Arthurian legends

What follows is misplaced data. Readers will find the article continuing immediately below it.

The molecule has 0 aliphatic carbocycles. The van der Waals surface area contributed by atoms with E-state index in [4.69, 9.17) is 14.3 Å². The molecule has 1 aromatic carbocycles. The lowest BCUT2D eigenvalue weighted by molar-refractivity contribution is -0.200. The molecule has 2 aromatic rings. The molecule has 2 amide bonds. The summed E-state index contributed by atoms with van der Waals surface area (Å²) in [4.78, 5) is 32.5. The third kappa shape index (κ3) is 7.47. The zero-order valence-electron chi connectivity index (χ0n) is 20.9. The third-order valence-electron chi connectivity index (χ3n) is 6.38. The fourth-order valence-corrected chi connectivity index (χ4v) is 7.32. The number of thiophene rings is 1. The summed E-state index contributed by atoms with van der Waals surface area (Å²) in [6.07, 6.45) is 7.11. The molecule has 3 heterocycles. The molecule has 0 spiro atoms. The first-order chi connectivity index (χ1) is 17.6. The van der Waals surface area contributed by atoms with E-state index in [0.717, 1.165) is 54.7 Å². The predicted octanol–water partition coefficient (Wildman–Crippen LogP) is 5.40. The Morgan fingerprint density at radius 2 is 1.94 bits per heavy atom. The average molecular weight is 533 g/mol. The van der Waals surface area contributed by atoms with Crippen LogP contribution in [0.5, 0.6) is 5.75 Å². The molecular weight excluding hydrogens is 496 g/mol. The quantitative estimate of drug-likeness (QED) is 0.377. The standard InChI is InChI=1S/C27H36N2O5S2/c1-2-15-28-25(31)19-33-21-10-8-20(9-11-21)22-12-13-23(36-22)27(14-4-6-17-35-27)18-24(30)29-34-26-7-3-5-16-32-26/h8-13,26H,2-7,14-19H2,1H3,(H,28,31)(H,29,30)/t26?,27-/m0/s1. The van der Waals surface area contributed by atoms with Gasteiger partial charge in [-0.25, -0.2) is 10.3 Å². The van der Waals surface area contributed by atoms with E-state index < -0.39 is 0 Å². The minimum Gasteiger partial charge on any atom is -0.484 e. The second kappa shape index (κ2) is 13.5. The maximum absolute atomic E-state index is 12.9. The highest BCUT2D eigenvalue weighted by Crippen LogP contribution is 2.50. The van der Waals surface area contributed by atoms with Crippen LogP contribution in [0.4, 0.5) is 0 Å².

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Submit a term paper on Answering of two questions. Your paper should be a minimum of 500 words in length. In Arthurian legends, women were treated as social constructs rather than as individualized personas with real human emotion. Because the tales are meant to convey the codes of chivalry from the Middle Ages, at a time when women were viewed as property in the worst cases, and inferior in the best, women are given extremely limited roles. Often they serve as provocateurs or as sounding-boards for men’s use as those men play out their own agendas. In Sir Gawain and the Green Knight, for example, there are three women portrayed, each of whom represents a kind of stereotypical foil for Gawain to weigh his own actions and decisions against. Guinevere is characterized as a passive persona who has no real will of her own. The Lady is characterized as a having a weak will of another kind, that of infidelity to her marriage vows. She serves merely as seductress for Gawain to reject as he follows his moral code. Finally, Morgana le Fay is presented as a manipulative sorceress who has very little connection to the story other than to operate behind the scenes. None of these three women are presented as real humans. Worse, within the context of the romantic legend, they are treated as standing outside the code of highest action that the story is meant to depict. The women are presented to suggest that they are not capable of experiencing the high ideals of the era because they are incapable of experiencing the emotional and intellectual depth that drove Gawain to seek his principles even in the face of his terrible trials. The women are characters to be overcome, obstacles in the way.While the legend of Gawain provides more room for analysis of the stereotyping of women than other tales, such as Le Morte D’Arthur, the story is by no means alone in its view of women. Guinevere in particular, as well of other ladies of the court appear in the stories largely to mete out praise or rebuke to men who are performing thoughtful and heroic actions. While such women reflect traditional feminism that emphasizes purity and adoration, they show little room for change or growth, in stark contrast to the men in the tales.Chaucer, in the Canterbury Tales, offers many insights into the medieval world, but perhaps none as important as the description of social rank. During the time he wrote, the societal roles that people played were highly defined and clearly separated by birth into a given societal role and level. The society was ruled by royalty and the aristocracy at the top of the society and run by peasants at the bottom. Priests, merchants, and soldiers all played various roles in the social hierarchy, to maintain order. The levels of authority within society were not to be trifled with, and people were expected to know their places and to operate within them. If they stepped outside of their social rank, they could be punished. In Chaucer’s own case, for example, he was born to a family of a successful wine merchant, which meant that he must not be critical of higher authorities, such as royalty or the Church or else his own wealth and rank could be damaged. However, he clearly felt an affinity with the common man. As a way to speak to power without directly confronting it, therefore, he wrote about social rank in The Prologue in such a way that the crowd of pilgrims was made up of many different individuals, but no one higher than the rank of knight was portrayed. The knight is offered as the highest authority in the story and the plowman is characterized as the lowest ranking member of the group. When Chaucer presents his characters to show what they thought, he seems to suggest that there were more similarities than differences among the pilgrims, but by removing the royalty from the mix, and treading lightly around the topic of religious creed, he shows himself to be mindful of social rank and codes of societal behavior even as he gently criticizes them through allegory.The portrayal of social rank by Chaucer suggests that the basic humanity that was exhibited by all people is what makes them special rather than the accidental place of the birth. Still, despite this, he clearly felt the weight of his own social place and was careful not to transgress it.

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